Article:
backtop


Print 29 comment(s) - last by PaFromFL.. on Jun 18 at 8:23 AM

Ford has industry's highest infotainment pickup, but customers' love-hate relationship make that a mixed bag

In an interview with The Wall Street Journal published Sunday, Ford Motor Comp.'s (F) global product development chief, Raj Nair, revealed that his company would be reversing the decision to drop physical knobs from its vehicles in lieu of the touch-driven MyFord Touch.  The change will take place across the entire product line as individual models are refreshed.

I. Physical Controls Make a Comeback

Ford currently includes physical controls with MyFord Touch in some models -- such as the Ford Focus and Ford Super Duty pickup trucks.  Other models like the Ford Explorer include only touch-screen climate controls with MyFord Touch.

While Ford insists that the majority of its customers liked the touch controls, consumer reviews groups blasted the usability and safety of touch-screen climate/audio controls.  The issue was further stressed when Ford's automotive operating system began to experience reboots, which would lock up the climate control system, potentially leaving customers without heat on cold days (or without cooling on hot days).

Ford has fixed that problem (which reportedly involved issues with the Bluetooth syncing process, which triggered an OS crash and system reboot), and has been diligently updating the OS.  However, the consumer reviews groups have not eased up on their criticism of Ford's approach, even as MyFord Touch has gradually improved.

knobs
Knobs are making a comeback in MyFord Touch vehicles. [Image Source: Ford]

Mr. Nair insists that the infotainment system is quite popular and that the changes are more of a tweak, as physical buttons offer faster adjustments than touch screen controls.  He comments, "The satisfaction is higher on the vehicles equipped with MyFord Touch than without.  We've been able to spend a lot of time with customers to find what exactly are the areas that are bothering them."

II. Customers' Love-Hate Relationship With Infotainment Hits Ford Hard

According to Ford's analytics, it sells SYNC and/or MyFord Touch on approximately 79 percent of its vehicles, versus Honda Motor Comp. (TYO:7267) and Toyota Motor Comp.'s (TYO:7203) whose rival infotainment systems have only around 40 percent pickup, according to Ford.  MyFord Touch, however, had a narrower lead, selling on only 55 percent of vehicles.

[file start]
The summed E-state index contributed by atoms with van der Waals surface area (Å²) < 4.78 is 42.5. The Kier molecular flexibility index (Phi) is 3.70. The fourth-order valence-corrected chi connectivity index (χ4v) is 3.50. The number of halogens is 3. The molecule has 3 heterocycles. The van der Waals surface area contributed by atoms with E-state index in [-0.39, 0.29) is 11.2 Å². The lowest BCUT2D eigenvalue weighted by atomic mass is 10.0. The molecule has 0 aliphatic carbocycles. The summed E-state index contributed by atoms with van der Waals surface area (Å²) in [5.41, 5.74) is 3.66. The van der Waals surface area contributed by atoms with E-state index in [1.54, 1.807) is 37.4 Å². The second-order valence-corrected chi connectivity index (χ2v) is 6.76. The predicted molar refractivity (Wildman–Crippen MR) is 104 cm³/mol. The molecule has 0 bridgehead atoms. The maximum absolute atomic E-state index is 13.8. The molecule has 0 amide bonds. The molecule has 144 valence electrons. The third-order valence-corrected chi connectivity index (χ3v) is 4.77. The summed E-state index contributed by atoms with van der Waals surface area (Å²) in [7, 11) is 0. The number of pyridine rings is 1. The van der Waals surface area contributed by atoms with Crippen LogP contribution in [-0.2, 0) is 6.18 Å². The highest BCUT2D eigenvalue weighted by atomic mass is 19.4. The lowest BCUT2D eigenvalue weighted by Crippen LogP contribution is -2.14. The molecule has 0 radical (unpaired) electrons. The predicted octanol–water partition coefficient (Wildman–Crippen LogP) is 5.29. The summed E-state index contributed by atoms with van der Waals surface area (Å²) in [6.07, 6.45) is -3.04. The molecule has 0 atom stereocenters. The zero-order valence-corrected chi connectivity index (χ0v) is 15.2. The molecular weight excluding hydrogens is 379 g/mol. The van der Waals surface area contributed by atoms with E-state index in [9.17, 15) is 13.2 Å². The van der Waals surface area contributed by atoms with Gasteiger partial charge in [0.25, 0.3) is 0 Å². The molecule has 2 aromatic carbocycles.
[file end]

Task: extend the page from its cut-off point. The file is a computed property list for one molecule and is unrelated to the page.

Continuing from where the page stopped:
The company also conducted a survey in which 53 percent of 2013 Ford Escape owners cited the touch screen infotainment system as a key factor in their purchase.  Ford claims its rivals' vehicles with touch screens have a rating closer to 22 percent in terms of consumer buying influence.
 

Ford's system has a higher pickup rate than rival systems, hence weights negative reviews of infotainment heavier. [Image Source: Ford]

Mr. Nair comments, "Ford has launched 60 new technologies the past few years and they are helping attract many new customers in important markets such as the coasts.  SYNC and MyFord Touch are key parts of our innovation strategy, and not only bring more new customers to our brand, but help deliver higher satisfaction with overall vehicle quality."

The WSJ offers an interesting observation on why Ford has been hammered so hard in consumer issues surveys -- and why it might be hammered yet again, despite improvements to MyFord Touch.  The publication points out that as Ford's adoption rate for the technology is much higher than competitors, more of the customers responding to reviews surveys have an infotainment system and hence a new thing to complain about.

Thus the consumer reviews may be somewhat unfair comparing apples (rivals' cars which mostly have no infotainment system) to oranges (Ford's cars which mostly come with an infotainment system).  Still, the reviews -- along with Ford's numbers -- do seem to clearly illustrate one thing.  Consumers have a love-hate relationship when it comes to infotainment.